A Watery Grave

by Carolyn T. Hunsaker, Environmental Sci.; Oak Ridge Nat'l Laboratory, Oak Ridge, TN 37821,
Virginia Fairweather, Editor; Civil Engineering, 345 E. 47th St., New York, NY 10017,

Serial Information: Civil Engineering—ASCE, 1987, Vol. 57, Issue 3, Pg. 52-55

Document Type: Feature article


Subseabed disposal may be the most acceptable means of dealing with radioactive wastes. Land disposal sites are difficult to find and politically difficult to use. Little research has been done on seabed disposal of radioactive wastes, but what has been completed shows no ill-effects to marine life or to humans. In fact, research indicates less risk than that from natural background radiation. The disposal methods being looked at involve high-level nuclear wastes solidified into a material with a low leach rate, placed in stress and corrosion-resistance canisters and placed in thick clay sediments of mid-ocean regions. Burial sites would be in water depths greater than 5000 meters. The United States has just discontinued their participation in international research efforts for ocean disposal and will continue to look at land disposal options.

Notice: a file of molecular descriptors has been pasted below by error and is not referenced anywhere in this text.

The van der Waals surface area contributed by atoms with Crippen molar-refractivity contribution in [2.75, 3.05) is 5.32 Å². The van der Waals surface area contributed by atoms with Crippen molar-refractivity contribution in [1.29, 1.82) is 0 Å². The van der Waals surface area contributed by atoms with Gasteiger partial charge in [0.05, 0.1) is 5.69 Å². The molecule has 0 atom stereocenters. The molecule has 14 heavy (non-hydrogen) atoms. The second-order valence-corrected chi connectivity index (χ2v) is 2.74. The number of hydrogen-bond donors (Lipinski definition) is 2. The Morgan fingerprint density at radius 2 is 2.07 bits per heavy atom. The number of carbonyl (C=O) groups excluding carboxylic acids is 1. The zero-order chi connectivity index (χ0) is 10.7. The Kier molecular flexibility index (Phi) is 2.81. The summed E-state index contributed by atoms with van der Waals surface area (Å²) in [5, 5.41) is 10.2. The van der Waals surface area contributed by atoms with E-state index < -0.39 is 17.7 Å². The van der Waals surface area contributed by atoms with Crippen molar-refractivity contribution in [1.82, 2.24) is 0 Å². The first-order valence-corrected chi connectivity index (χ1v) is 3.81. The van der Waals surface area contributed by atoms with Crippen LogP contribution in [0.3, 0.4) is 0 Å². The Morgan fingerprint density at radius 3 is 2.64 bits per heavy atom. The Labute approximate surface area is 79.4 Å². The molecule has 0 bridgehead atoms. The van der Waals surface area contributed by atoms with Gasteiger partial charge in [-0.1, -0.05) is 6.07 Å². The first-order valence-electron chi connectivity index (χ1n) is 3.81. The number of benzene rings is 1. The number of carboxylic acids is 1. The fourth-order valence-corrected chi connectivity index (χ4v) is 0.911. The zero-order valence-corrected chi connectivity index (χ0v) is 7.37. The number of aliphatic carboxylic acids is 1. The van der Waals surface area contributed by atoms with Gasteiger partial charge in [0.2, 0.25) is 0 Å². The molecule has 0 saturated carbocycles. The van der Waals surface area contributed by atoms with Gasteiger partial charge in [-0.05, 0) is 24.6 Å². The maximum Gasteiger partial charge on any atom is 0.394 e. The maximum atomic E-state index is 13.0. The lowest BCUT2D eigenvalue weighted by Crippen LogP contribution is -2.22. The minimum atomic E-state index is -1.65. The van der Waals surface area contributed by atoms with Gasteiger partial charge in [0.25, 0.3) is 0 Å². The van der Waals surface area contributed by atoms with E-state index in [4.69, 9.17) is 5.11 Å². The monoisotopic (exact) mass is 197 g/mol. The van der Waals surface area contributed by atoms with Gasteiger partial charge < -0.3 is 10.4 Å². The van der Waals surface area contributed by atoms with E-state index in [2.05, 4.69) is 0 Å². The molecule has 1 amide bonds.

Subject Headings: Radioactive wastes | Waste disposal | Submerging | Waste sites | Sea floor | Human factors | Risk management | Radiation | United States

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